The Silent Victim : Male Sexual Abuse

Sexual abuse is defined as unwanted sexual activity in which offenders use force, make threats, or take advantage of victims who are unable to give consent. It is commonly portrayed as a gender-based issue involving a female victim and a male perpetrator.

Although the sexual abuse of women has received a great deal of attention, very few studies have looked into the sexual abuse of men. Historically, male sexual assault has been cloaked in secrecy and disgrace. There is a powerful myth: guys are never sexually abused or controlled in ways that make them feel weak or overwhelmed.

Male sexual assault has gained increased attention in recent years, both in the scholarly literature and among the general public. It appears to be becoming more recognised as a severe problem with possibly multiple negative repercussions.

Males can be sexually assaulted, and it has nothing to do with their masculinity!

One in Six Men have experienced sexual abuse or assault,

whether in childhood or as adults

(Source: 1in6.org)

How do stereotypes along with expectations of culture and society impact the survivors?

In our culture, invulnerability and pain denial are regarded as fundamental traits of "manliness." Our society expects men to be capable of protecting themselves. Successful men are portrayed as never being physically or emotionally weak. Guys are just not permitted to acknowledge being sexually attacked and mistreated. For fear of being seen as weak, patriarchy drives a male abuse survivor to remain silent even as an adult.

One of the most difficult obstacles for male survivors is society's expectation that males should be able to tolerate and survive adversity. Males are taught from childhood to try to be manly, i.e. robust, self-sufficient, dominating in sexual relationships, and capable of defending themselves as well as others who rely on them for safety. All of these assumptions are violated by rape or sexual abuse. Essentially, it makes the survivor feel "less than a man."

Because males are typically expected to be the aggressors in sexual relationships and to always be ready for sex, it may be difficult for a guy to inform others that he has been sexually assaulted. Furthermore, some people believe that male survivors, particularly those who were molested as children, will go on to become perpetrators themselves. This stigma may have a detrimental influence on a male survivor's social experiences, as well as contribute to male survivors avoiding disclosure.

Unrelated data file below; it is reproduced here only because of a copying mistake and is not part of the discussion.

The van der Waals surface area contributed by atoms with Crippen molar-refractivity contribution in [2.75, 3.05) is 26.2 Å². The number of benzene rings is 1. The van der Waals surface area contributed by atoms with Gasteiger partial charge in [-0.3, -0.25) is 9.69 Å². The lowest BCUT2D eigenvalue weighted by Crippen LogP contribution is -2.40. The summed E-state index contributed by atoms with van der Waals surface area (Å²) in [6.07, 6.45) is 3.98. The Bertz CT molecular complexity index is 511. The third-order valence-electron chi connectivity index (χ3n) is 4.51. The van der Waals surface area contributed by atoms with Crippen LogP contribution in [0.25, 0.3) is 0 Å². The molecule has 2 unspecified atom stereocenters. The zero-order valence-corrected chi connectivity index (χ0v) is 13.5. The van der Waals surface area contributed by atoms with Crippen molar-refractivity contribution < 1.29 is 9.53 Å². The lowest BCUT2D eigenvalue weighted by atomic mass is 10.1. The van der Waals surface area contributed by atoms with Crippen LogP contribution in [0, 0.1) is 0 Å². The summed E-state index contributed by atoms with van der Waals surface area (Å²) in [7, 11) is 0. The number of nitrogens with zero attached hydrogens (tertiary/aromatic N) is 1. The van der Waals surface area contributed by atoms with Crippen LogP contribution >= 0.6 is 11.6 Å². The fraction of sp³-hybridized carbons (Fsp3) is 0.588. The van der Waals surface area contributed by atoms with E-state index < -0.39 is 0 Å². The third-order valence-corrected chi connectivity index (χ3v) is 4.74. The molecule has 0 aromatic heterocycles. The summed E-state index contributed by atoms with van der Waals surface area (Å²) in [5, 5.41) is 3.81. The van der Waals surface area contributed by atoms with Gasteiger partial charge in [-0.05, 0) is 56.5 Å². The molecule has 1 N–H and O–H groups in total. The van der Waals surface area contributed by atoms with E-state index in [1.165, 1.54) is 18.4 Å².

Most men who have been sexually assaulted prefer not to disclose their experiences, even to individuals they know and trust. They are afraid of being dismissed, mocked, embarrassed, accused of weakness, ignored, or, in the case of heterosexual males, regarded as gay. To make matters worse, male survivors are afraid of being blamed for their own attacks because they are not "manly" or "macho" enough to protect themselves. For all of these reasons, many men who have been sexually abused or assaulted suffer their horrific experiences in silence and alone.

What do male victims of sexual abuse go through?

Rape and sexual abuse are traumatic experiences for everyone who has been through them, regardless of sex, sexual identity, or gender, and they confront many of the same problems and barriers. Shame, shame, and trauma are inevitably tossed into the mix as well.

Rape affects males in many ways that it affects women. Anxiety, rage, helplessness, hopelessness, fear, self-blame, suicide thoughts, shame, denial guilt, and embarrassment are all frequent emotions among both male and female survivors.

Men, on the other hand, react differently to sexual assault in certain respects. Immediately following an assault, males may exhibit greater anger and violence rather than tears and terror. They may also begin to question their sexual identity, engage in sexually aggressive behaviour, and even minimise the consequences of the attack.

Men, like women, who have been sexually assaulted, may have depression, post-traumatic stress disorder, and other mental health difficulties. However, because men often have different life experiences than women, their emotional symptoms may differ. A male victim of sexual abuse may develop psychological issues, trauma, depression, suicidal thoughts, substance addiction, and a proclivity for aggression.